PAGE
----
from the January 2016 issue

Israeli VC 2015 fund raising up to $1.5b

IPO exits slowed down in 2015, following an exceptional 2014. Eight Israeli high-tech IPOs accounted for $609 million, a mere 7% of the total exit proceeds in 2015, compared to 2014's outstanding 27%. The number of deals was lower than expected, as many companies shelved their IPO plans after worldwide IPO markets in general, and Nasdaq in particular, no longer seemed to offer favorable conditions for initial public offerings.

Still, the top three IPOs of 2015 all exceeded $100 million in proceeds and accounted for 70% of the amount raised in IPOs during 2015. The top three IPOs were performed on Nasdaq. They were by Novocure ($165 million) and Chiasma ($117 million) in life sciences and SolarEdge ($145 million) in the cleantech sector.

On prospects for IPOs by Israeli companies, Meitar Liquornik Geva Leshem Tal partner Dan Shamgar said, "Throughout 2015, the American capital market was not particularly receptive for IPOs, therefore Nasdsaq IPOs were chosen as an alternative only by a small number of companies. Looking ahead, it seems the IPO market will remain mostly closed for most companies, at least in the first few months of 2016. The M&A market however will remain active. On the acquirers' side, along with seasoned acquirers such as Microsoft we see a trend of new buyers joining the exit market in Israel. In the past year, such new players included conglomerates such as Infosys and Amazon, and we believe additional strategic players will perform acquisitions in order to establish their presence in Israel."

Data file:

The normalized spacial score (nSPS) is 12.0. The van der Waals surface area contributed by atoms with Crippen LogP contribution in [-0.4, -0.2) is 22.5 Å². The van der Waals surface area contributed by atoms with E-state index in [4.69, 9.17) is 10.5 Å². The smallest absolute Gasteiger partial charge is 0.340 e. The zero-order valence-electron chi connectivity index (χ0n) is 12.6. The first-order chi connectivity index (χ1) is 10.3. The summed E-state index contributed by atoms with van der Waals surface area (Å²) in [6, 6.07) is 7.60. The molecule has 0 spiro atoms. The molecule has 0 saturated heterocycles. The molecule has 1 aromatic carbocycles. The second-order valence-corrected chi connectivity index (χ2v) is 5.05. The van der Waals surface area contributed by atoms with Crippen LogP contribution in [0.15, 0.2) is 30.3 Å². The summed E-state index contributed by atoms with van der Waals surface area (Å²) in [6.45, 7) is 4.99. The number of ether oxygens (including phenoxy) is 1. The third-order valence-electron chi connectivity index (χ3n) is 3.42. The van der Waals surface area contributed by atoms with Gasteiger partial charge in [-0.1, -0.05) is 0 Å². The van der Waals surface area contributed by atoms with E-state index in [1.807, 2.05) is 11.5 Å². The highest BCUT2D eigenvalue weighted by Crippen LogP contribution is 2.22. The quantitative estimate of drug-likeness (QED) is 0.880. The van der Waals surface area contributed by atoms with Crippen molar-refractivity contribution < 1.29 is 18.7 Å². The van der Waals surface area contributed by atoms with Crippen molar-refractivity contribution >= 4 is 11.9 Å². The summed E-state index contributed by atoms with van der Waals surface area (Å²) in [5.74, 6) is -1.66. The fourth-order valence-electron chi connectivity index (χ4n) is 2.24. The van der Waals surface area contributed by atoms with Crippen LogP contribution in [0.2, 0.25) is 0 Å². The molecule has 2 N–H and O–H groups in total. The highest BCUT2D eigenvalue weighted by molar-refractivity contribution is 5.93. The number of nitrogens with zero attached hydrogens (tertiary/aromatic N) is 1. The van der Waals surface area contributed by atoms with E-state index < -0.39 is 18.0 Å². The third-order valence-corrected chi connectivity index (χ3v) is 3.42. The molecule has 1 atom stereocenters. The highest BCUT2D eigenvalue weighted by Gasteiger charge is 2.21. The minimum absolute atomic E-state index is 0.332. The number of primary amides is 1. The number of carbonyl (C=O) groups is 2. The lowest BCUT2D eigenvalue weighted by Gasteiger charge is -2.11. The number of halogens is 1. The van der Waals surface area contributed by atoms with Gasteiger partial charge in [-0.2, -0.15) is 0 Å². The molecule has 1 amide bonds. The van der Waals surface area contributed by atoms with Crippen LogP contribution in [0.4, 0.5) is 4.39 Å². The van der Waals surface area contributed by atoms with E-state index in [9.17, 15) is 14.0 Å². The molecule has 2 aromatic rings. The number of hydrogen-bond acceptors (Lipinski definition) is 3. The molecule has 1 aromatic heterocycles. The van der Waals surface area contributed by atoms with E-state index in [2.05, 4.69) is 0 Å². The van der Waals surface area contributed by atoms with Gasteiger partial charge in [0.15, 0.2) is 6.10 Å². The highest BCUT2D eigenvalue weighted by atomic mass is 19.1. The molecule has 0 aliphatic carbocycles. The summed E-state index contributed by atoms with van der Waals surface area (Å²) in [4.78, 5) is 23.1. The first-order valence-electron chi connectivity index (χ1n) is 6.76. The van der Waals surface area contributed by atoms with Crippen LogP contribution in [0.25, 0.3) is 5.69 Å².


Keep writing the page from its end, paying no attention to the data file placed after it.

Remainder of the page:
In M&A deals, the trend is towards larger deals, with the number of deals below $50 million dropping while the number of larger deals increased. The size of the average M&A deal in all groups increased compared to previous years, further demonstrating that the increase in average deal size is not a statistical oddity, nor a result of a few extremely large deals - it reflects a real trend for M&A activity. Israeli high-tech companies were also on the acquiring side of 30% percent of the M&As in 2015. Twenty-four Israeli or Israel-related high-tech companies chose to expand by directing some of their M&A funds locally, acquiring 26 Israeli high-tech companies, in so-called ‘two-sided Israeli high-tech deals', for a total of $1.18 billion.

While the accepted terminology for exits includes the IPOs and strategic M&As, the report editors suggest another form of deal-making can provide investors with returns, while the company remains independent. Specifically, buyouts involving private equity investors provide an excellent opportunity for the existing shareholders to profitably liquidate some portfolio holdings. In total, seven Israeli high-tech buyouts were performed in 2015, totaling $1.18 billion, somewhat below the $1.74 billion generated by such deals in 2014.

Reprinted from the Israel High-Tech & Investment Report January 2016

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